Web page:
There are runaway winners, teams that come from behind to snatch a title at the last gasp, and then there are those that work their way up to a position where they become unbeatable. And in many ways those are the most impressive victors and 11th Hour Racing Team is in that category.

It is now well known that the team gave itself a big talking to during the Brazil stopover – after finishing second in the first two legs of The Ocean Race and then third in the big Southern Ocean stage – and it worked. From then on Charlie Enright’s outfit was the dominant force in an action-packed circumnavigation, even if they could not finish it on the water as a result of the crash with Guyot Environnement - Team Europe at The Hague. 

It’s not the way we wanted to do it, obviously,” Enright told the Class in Genova at the finish. “We would have rather got it done on the water, but sometimes that situation gets taken out of your hands. And if you look at our body of work – the offshore legs, the In-Port races – we never finished off the podium. Our average finish was second. That’s what we asked for in the redress and that’s what we were granted. On the overall leaderboard we were clear by three points, even if it didn’t really feel like that, because it was close the whole time.

It says a lot about the man that in his moment of victory Enright – who experienced big setbacks during this race and in the campaigns he skippered in the last two Volvo Ocean Races – was also thinking about those he has beaten.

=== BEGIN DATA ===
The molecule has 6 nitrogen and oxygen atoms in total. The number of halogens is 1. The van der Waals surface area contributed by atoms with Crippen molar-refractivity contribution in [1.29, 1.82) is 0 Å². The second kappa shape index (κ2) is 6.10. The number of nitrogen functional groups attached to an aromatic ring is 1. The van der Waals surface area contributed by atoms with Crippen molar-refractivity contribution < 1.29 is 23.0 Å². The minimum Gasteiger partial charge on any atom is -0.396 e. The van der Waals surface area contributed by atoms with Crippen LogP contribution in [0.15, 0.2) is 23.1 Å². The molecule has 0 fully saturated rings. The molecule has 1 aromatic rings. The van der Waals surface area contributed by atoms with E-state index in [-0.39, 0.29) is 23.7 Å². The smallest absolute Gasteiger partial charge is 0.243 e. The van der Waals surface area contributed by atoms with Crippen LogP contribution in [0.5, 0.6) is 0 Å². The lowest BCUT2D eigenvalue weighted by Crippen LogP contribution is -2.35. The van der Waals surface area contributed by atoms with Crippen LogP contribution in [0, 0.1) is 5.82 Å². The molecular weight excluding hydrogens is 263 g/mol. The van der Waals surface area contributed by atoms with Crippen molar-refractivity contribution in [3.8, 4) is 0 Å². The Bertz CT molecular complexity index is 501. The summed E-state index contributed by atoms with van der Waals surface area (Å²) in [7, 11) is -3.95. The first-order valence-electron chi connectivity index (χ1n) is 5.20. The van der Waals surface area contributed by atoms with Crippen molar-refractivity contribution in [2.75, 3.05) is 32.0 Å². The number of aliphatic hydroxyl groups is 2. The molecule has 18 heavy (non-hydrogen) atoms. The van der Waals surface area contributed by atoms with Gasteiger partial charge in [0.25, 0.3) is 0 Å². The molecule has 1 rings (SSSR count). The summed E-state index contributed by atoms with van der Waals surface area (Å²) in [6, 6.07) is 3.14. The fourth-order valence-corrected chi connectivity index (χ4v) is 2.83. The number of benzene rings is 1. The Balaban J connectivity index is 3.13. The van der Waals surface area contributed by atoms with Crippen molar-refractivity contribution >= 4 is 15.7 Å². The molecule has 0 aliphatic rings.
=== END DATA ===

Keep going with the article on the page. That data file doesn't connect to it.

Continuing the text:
Every single competitor in this race has something to be proud of,” said the 38-year-old American skipper. “We faced our adversities, Team Holcim-PRB faced their adversities, as did Paul (Meilhat), Boris (Herrmann), the Guyot environnement - Team Europe – you don’t go round the world unscathed, you know. So there is a narrative that everyone should be proud of what they accomplished in this The Ocean Race, most definitely.”

Enright says the secret of his team’s success was not trying to make radical changes from Brazil onwards, but just tweaking every aspect to make the total effort more competitive. “I think the difference from then on was the sense of urgency,” he explained. “In Brazil our backs were against the wall. Everybody felt that and every single person came to work wanting to win and they just said ‘what can I do in my department, what can I do in my day-to-day, how can I help the team?’ because the product we had been rolling out to that point wasn’t getting the job done. Some of that was misfortune. But we did not over-try – we didn’t have to make massive changes. It was just a little bit here and there, but everybody bought into the concept.”

Talk to the team CEO Mark Towill and he mentions the way Enright matured as a leader during the campaign, adding a new, slightly more forceful, club to his bag. “Charlie has grown as he has been challenged in different ways and there has been a lot of adversity,” said Towill. “I think he has learned to change his style a little bit. He is very friendly and agreeable, and an everyone-likes-him-kind-of-guy, and he has learned that there is a time and a place to be stern. He has sort of expanded his repertoire of leadership skills I guess, and has matured in his decision making both on and off the water.